All money used here is in USD, but the $sign was causing errors when more than one was used. Unlike how metal is created by users, Keys are purchased from the Mann Co store (this is the main in-game store. You can trade real world money for items here). A Key is valued at 2.49 here. There are also Hats and Weapons on sale here, but the community generally counts those as ridiculously overpriced, seeing that one of the Weapons that you can find (as a common drop) is valued at 9.99 by the Mann Co store. The Mann Co store is run and maintained by the game developers. The main way of trading is through a barter system. Users search servers and forums for people who have the item(s) they want, and then try to trade with them. A good example of one forum made specificly for TF2 (and other game) trading is TF2 Outpost. You might be thinking," If it is a barter system, why do prices exist?" The price part, comes from a community of people. This site, called Backpack TF is one of the (if not) biggest sites that give item value guide lines. A link to it is here: http://backpack.tf/ The barter system still exists though. Outside of the people who do not use Backpack TF, many of the rarer items have to be traded through barter, because there are either not enough to try and create a price, or because they don't get traded enough. But, if someone gives the details on what the item was traded for, Backpack TF will try to make a price over time. Now, time to go in-depth about crates. Crates can be consumed (along with one Key) to open it. Inside, you will find an item that was listed on content list of the crate. Most items inside of the basic crates start high, then drop down. The main type of item that does not follow this are the Unusual Hats. These rare items only have a 1% flat chance of being obtained from ANY type of crate, and event crates tend to have a rarer type. Some of these are valued at 8 Keys (give or take), while some have been in trades with more than 5000+ USD being traded for it, and even more in items. Another way to get semi-rare items is through MvM, an extra game mode. If a player "Manns Up", they get bonus loot at the end of the mission, and a bigger reward at the end of a tour (set of 3-6 missions, depending on difficulty). These bigger rewards started expensive, but slowly dropped. The only one of any value besides the Pro-Killstreak and Austrailium items (better ones are valued like Unusuals, while lower ones are valued at 1-3 keys) is the Golden Frying Pan, which is valued at ridiculous levels. http://backpack.tf/stats/Strange/Golden%20Frying%20Pan/Tradable/Craftable A big part in trading is the Steam Market, which allows users to sell their items (only certain types) for real world money (that is still stuck in the Steam System). Users can also spend their money on items in a similar fashion. This is all user to user, much like trading. That is a basic overview of the how the TF2 Economy works and how it is regulated. Outside of the Mann Co store, have little say in the economy. Its community is what creates the prices. Backpack TF probably creates the guide lines off of supply and demand, but because of how easily both can change, that might not be the only factor to the prices. I want to explain more of why things are priced the way they are, but I don't know the inner-workings of Backpack TF. • Is price here determined through supply and demand? – FooBar Apr 22 '15 at 17:06 • You don't provide the slightest information as to how this economy functions, what transactions take place, how prices are determined etc. See meta.economics.stackexchange.com/questions/1314/… – Alecos Papadopoulos Apr 22 '15 at 18:23 • I will put in the essential parts of it into the question. – Shadow Z. Apr 22 '15 at 22:13 • Commodity money tends to be portable, independently valuable beyond its use as money, durable, and easily traded. Are you limited in how much inventory you can carry? Of the common items, do keys take up the least inventory? Are keys the only thing that new characters find that are of value to experienced players? – BKay Apr 23 '15 at 0:42 • @BKay Every type of item takes an item slot (all equal). Max size is 2000, but it takes either time or money to get to that size. Items do not break over time, and the only way to destroy is either by discarding or crafting, items do not stack, and keys can not be found (only bought). – Shadow Z. Apr 23 '15 at 3:15 ## 1 Answer TL;DR: I think the most probable reason is a (close to) constant supply of everything and that the demand for everything is declining but we have a slower decline in demand for keys. Lets start with the supply side first: Most items (as I understood) are created by playing the game. So when you play you generate these items and as people are (obviously) playing this game they are created and we have a supply. Assuming that there is no significant change in the games that are played, we get a constant supply of "most items" (i.e., weapons, metals)$s_n$. Keys however, are bought by players. I am assuming that players will also buy a constant amount of keys$s_k$(which is probably not true, but I will discuss that later). Now the demand side: You said metal, guns and stuff like that is either used as as it is or used to create an item. You never said anything about consuming these items, so I guess (is this true?) that, once you have an item you keep it and don't need it anymore. Therefore, if the player base is not increasing fast enough, the demand will decrease at a certain rate$d_n$. The key are used to generate items of 3 different kinds (I hope I got that right): normal items (like above), hats (which can not be found and are pretty rare) and consumable items (like MvM). Normal items have a change in demand which is$d_n$(as we defined it like that), hats have a slower decrease in demand, as they are a) more rare (and therefore more people still need them) and b) are randomly created (which means if one wants one specific (but very rare item) one has to open many chests), therefore their decrease in demand is lower$d_h < d_n$. The last item we can get is consumable, so I think it is save to assume that here the demand is also not decreasing that much as they are consumed, i.e.$d_c < d_n$. Combining demand and supply So, what do we have? We have seen, that the difference between the change in supply$s_n$and the change in demand$d_n$of normal goods (lets call it$e_n = s_n - d_n$) is negative, so there if there would have been a (real and fixed) currency in this universe, the price would be dropping. What about keys? Here we also have that the difference is decreasing, but at a much slower rate (as$e_k = s_k - d_k < s_k - d_n = s_n-d_n$). Therefore the relative price of keys, compared to the price of normal goods should be increasing. Why has it just started now? There could me many reasons for that, some of them could be: • not enough new players (many old players have most of the normal things and therefore only need keys) • not enough old players are leaving (pretty much the same as with not enough new players) • we have a higher normal item drop rate that we are used to (maybe due to • MvMs or something like that?) they added new normal items before that on a regular basis and now slowed down / stopped • ... Could one change this? Sure, just check every possible demand and supply effect, you could for example buy many normal items (increases$d_n$), sell many keys (increases$s_k$), many people could ignore keys (decreases$d_k$) or don't sell normal items any more (decreases$s_n\$). Another way to change the price in the right direction could be to get a constant stream of new players, which grows larger and larger over time or get enough old players to stop playing.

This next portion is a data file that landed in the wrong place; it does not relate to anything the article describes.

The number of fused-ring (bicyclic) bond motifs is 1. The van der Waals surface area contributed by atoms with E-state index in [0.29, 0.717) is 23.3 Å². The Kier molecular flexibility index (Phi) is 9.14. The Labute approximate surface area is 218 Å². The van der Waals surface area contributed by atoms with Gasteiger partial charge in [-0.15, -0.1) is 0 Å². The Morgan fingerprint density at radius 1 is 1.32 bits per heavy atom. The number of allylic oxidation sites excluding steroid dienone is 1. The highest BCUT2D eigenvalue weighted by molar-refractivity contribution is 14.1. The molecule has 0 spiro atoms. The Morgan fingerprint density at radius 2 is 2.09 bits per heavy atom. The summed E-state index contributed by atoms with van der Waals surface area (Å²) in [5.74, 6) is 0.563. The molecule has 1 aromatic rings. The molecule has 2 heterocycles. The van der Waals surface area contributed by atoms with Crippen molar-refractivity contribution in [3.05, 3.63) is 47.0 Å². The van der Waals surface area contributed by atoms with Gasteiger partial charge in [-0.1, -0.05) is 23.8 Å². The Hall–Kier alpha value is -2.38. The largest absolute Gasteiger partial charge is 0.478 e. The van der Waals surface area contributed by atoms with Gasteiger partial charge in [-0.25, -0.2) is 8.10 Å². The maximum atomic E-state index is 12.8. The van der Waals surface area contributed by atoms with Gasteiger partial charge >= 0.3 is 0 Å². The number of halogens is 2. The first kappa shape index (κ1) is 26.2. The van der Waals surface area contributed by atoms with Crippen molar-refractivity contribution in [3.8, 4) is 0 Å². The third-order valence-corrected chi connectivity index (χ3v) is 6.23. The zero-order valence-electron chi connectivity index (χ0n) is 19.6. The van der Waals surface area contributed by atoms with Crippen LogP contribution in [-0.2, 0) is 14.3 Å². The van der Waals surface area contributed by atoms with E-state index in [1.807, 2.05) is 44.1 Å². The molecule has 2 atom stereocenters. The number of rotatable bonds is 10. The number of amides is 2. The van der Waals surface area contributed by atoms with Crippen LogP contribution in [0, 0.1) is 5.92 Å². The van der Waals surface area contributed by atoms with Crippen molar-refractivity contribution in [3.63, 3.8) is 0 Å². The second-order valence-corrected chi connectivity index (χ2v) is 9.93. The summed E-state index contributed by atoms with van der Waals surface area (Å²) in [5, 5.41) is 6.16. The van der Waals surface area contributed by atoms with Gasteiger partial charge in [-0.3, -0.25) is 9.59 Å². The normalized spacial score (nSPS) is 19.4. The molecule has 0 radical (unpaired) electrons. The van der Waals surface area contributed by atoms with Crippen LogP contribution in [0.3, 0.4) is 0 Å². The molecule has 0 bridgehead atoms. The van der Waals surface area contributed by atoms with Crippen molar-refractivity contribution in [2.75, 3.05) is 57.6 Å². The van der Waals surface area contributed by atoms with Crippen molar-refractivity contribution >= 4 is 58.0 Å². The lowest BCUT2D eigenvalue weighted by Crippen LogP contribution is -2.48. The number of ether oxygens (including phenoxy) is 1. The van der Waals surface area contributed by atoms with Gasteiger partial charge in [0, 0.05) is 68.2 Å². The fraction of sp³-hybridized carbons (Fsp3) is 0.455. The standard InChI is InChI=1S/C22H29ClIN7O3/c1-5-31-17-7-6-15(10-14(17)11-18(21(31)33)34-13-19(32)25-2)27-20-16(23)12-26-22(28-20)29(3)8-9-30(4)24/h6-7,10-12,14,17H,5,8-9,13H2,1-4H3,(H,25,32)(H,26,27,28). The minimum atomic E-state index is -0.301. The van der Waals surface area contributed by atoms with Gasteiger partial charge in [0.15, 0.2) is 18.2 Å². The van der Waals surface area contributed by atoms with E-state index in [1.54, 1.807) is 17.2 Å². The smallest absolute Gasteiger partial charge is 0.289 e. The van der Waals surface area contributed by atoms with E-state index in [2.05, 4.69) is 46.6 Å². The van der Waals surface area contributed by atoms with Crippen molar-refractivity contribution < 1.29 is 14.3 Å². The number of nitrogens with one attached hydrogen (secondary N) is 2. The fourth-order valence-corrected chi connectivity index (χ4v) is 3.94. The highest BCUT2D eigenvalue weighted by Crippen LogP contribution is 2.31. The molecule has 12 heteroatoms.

As an economist, I actually see no point in doing that, the market seems to be working like it should. If the designers want to change this, they could do that pretty easily, e.g. by adding new normal items, increasing prices of the keys, add great and expensive consumable items that use up normal items, randomly destroying normal items or just decreasing the normal item drop rate.

Remarks:

Constant amount of keys: We don't really need a constant amount of keys bought, but that the supply of keys is not increasing much faster than the supply of normal items, so the assumption is not as bad as it sounds.

Other reasons? There are probably other possible explanations, but this one seems, at least to me, the most likely.